15: Enterobacteria

Chapter 15 Enterobacteria

Most of the commensal Gram-negative rods that inhabit the normal gastrointestinal tract, and sometimes cause disease, belong to the family Enterobacteriaceae. All species belonging to this family are Gram-negative, facultative anaerobes that ferment glucose. The major medically important species are listed in Table 15.1.

Table 15.1 Enterobacteria commonly causing human disease

Genus Representative species (no. of species) Disease
Escherichia E. coli (5) Gastroenteritis, wound and urinary tract infection
Shigella S. dysenteriae Dysentery
S. flexneri
S. boydii
S. sonnei
Salmonella S. typhi Enteric fever (typhoid)
  S. typhimurium (7 subgroups) Food poisoning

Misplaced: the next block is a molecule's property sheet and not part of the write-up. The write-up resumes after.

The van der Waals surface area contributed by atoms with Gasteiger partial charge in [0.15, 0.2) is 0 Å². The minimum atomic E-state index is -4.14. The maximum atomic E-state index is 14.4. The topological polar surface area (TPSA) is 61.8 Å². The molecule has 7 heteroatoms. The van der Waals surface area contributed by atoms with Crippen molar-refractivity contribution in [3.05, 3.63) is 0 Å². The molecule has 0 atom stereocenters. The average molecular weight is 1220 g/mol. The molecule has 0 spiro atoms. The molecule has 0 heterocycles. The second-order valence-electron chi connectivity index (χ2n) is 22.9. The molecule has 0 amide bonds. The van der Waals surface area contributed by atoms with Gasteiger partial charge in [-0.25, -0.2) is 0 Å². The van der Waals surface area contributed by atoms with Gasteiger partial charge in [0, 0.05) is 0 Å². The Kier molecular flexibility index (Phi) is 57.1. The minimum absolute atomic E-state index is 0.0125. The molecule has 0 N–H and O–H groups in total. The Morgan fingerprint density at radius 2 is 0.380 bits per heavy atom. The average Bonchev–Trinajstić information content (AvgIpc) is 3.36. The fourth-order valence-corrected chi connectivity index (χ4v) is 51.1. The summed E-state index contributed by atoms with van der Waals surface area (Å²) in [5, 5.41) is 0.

Klebsiella K. pneumoniae (7)  
Morganella M. morganii (2) Urinary tract infection and other types of sepsis
Proteus P. mirabilis (4)
Providencia P. stuartii (5)
Yersinia Y. pestis (11) Plague, septicaemia, enteritis, etc.
Citrobacter C. freundii (4) Low pathogenicity, opportunistic infections
Enterobacter E. cloacae (13)
Serratia S. marcescens (10)

General characteristics of enterobacteria

Culture and identification

Grow well on ordinary media (e.g. blood agar, MacConkey’s agar), producing characteristic circular, convex and glistening/mucoid colonies. Some motile species form swarming patterns on agar cultures. Most species are non-pigmented; a few produce red, pink, yellow or blue pigments.

Enterobacteriaceae ferment a large number of carbohydrates. This property, together with other biochemical tests, is used to identify and differentiate species.

Jan 4, 2015 | Posted by in General Dentistry | Comments Off on 15: Enterobacteria
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